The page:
By: N. David Pastor
If I try to imagine the kind of person that still pays for music, I would probably describe them as thoughtful, yet slightly impractical; in other words, someone with a very unique priority in the age of digital music streaming. They’re basically spending money on something that has consistently lost both monetary and sentimental value in the last two decades. Maybe to them, a scratched-up CD is nostalgia-in-the-making; or an iTunes library is an index of what’s worth having on your computer’s hard drive when the Internet is down and streaming services fail. This feeling is also attached to the resurgence of vinyl, the DIY culture of cassette tapes, and so on. More than anything, it’s respect for the artist…which doesn’t directly translate to a better music listening experience, but it does establish, or re-establish if you prefer, proximity.
This is the kind of aesthetic concern that goes all the way back to Walter Benjamin’s essay on “The Work of Art in the Age of Mechanical Reproduction.” Essentially, these attempts to establish proximity are attempts to reclaim the aura of the music, the visceral contact between music and listener that can be described as the warm crackle of vinyl or the lyric booklet that comes inside a CD case, the cover art, and well…I hope you get the point. Aura was the original hype-machine before social media took over, the experience inside of the experience so to speak.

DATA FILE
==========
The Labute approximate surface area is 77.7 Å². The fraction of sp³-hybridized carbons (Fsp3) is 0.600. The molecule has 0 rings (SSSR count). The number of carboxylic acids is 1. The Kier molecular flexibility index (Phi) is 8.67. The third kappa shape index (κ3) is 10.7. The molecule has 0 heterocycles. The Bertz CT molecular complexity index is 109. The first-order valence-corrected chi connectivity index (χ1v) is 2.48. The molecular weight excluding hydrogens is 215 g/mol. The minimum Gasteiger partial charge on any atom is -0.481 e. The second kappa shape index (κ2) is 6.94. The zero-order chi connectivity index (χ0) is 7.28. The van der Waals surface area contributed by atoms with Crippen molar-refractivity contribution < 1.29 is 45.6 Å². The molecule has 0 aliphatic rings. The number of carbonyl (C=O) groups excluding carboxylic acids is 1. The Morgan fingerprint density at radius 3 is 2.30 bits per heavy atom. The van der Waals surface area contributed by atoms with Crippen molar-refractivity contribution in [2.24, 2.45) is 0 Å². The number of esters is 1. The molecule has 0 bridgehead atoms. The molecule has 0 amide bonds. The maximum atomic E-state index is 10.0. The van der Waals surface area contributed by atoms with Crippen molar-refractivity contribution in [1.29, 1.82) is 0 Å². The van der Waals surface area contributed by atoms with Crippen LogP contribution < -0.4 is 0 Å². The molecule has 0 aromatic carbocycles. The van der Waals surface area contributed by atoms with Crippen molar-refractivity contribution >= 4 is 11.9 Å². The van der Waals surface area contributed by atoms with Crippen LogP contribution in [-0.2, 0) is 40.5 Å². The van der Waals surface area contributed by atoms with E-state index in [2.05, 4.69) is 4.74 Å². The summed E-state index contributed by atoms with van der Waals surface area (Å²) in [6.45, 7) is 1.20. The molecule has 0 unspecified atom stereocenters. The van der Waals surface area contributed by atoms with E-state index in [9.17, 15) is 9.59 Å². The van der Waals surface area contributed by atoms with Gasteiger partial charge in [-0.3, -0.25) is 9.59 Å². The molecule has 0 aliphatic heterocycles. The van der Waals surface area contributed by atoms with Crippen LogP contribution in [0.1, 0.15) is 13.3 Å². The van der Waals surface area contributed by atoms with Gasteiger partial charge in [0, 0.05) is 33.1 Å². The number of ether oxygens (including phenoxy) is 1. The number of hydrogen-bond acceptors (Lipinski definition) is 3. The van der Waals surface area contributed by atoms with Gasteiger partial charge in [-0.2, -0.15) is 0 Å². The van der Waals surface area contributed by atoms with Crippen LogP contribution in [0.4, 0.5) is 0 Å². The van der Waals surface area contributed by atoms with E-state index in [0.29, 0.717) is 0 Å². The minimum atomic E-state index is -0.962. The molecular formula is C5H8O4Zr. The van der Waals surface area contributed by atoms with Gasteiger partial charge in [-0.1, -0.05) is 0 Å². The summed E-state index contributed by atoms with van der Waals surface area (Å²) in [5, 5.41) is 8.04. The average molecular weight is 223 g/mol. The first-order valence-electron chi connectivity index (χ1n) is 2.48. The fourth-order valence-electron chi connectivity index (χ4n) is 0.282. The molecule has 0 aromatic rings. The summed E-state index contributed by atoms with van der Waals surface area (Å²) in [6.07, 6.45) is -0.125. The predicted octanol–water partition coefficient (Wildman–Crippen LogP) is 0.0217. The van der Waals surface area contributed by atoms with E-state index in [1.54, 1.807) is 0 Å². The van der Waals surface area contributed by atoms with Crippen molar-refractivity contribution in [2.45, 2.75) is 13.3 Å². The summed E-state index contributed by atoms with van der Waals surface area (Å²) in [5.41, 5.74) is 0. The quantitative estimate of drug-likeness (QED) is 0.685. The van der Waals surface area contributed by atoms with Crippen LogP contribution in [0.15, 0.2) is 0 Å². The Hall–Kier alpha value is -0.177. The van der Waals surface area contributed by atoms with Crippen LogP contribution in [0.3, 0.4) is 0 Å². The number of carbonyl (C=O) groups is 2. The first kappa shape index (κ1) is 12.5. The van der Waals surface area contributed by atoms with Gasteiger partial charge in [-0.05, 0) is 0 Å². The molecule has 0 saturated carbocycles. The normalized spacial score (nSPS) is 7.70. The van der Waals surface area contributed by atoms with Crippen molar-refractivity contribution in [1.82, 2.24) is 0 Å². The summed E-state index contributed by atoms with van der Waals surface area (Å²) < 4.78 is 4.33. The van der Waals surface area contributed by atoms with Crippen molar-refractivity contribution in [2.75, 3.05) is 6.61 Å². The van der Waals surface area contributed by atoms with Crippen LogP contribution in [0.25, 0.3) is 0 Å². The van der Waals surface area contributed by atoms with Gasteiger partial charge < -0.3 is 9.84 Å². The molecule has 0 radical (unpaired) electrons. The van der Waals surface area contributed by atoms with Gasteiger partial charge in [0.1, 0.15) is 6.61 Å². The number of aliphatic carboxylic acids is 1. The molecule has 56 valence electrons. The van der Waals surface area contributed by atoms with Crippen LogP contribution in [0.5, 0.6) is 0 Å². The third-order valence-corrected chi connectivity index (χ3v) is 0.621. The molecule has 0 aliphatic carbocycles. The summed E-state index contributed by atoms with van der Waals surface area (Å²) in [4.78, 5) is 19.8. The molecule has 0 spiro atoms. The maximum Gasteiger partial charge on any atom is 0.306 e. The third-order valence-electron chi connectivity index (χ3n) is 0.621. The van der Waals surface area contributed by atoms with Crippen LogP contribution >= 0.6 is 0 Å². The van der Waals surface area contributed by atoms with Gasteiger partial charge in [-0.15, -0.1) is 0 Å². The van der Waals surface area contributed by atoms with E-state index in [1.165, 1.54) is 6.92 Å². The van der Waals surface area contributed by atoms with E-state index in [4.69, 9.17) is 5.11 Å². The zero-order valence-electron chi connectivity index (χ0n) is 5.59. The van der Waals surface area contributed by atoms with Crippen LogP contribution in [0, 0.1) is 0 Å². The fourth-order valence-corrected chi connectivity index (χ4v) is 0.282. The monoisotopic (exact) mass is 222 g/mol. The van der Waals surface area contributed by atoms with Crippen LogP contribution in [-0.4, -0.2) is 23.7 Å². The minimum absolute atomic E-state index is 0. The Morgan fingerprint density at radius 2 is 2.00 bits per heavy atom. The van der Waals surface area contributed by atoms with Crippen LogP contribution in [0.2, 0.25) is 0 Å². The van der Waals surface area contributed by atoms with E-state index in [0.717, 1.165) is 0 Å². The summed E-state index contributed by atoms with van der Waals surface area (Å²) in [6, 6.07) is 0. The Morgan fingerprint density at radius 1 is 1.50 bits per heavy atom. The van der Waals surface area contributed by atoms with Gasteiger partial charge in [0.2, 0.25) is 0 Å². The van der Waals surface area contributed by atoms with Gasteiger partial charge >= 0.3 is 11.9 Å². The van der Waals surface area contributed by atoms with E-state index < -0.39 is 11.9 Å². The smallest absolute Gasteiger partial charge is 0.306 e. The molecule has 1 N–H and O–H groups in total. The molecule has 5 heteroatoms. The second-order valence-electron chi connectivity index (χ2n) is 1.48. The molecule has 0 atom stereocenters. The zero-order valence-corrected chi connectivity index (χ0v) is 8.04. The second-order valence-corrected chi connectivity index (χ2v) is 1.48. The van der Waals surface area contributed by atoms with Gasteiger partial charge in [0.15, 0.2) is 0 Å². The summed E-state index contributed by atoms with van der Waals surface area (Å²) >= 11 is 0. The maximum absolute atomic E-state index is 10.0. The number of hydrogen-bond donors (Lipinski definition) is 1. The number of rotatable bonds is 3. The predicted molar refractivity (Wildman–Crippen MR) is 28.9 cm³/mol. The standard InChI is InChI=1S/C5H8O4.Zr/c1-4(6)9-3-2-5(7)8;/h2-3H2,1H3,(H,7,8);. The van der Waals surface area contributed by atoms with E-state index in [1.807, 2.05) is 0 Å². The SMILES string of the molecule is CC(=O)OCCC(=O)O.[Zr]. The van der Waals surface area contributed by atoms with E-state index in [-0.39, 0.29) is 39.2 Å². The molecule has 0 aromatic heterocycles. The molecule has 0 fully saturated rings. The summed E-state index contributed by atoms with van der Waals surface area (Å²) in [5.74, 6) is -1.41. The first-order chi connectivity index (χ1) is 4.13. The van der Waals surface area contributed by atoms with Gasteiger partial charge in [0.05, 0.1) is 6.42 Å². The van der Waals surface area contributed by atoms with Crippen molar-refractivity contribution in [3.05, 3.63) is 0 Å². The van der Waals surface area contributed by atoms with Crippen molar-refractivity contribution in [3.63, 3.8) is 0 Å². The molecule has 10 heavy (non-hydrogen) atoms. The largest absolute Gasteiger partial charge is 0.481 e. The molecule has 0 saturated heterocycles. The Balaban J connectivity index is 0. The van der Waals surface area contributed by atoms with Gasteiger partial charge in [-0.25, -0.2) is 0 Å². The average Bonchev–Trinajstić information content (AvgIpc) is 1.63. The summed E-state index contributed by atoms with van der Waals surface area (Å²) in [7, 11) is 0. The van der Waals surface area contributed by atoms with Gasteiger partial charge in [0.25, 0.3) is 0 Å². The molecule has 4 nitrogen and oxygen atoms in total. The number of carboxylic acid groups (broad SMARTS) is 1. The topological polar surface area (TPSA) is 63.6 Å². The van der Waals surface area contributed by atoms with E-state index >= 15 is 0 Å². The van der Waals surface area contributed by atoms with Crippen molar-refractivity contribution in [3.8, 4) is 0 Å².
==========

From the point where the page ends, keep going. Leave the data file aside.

But without delving further into theory, let’s shift toward the actual statistics of who is still buying music? This first question is fairly straightforward: not teenagers; middle-aged people and older generations. My guess is that your father has asked for your help buying songs off iTunes. Hipsters and audiophiles buy vinyl, wait in line for Record Store Day. Then there are the people who make music…that also tend to buy music. Solidarity is yet another incentive in this case. But those are just a bunch of stereotypes I made up. The rest of the population relies on streaming services and digital radio stations like Pandora (there is also most likely an insignificant minority (.00001%) that purchase music at Starbucks and download the complimentary “song of the week”).
Anyway, so here’s another question, the obvious question that sort of ruins the experience of being a musician: why would anyone ever buy another song? It’s a really tough, but honest question to ask. Look, even Jay-Z asked himself and failed miserably.
*Quick note on Tidal: the reason Tidal has been such a disappointment thus far is the assumption that a niche, a rather large and profitable one, exists that would cater to music listeners lost in the void of Walter Benjamin’s aesthetic nightmare. Neil Young had a similar revelation. The problem is that the promise of an aura through digital content is as absurd as scratching a lotto ticket using an iPhone app. There’s no connection to a physical object and therefore, a diminished incentive to establish any connection whatsoever. You just can’t manufacture intimacy. This tells me that not only can you not recreate the aura of a work of art, audiences will reject the very premise…sometimes without even realizing it, but that shouldn’t make a difference.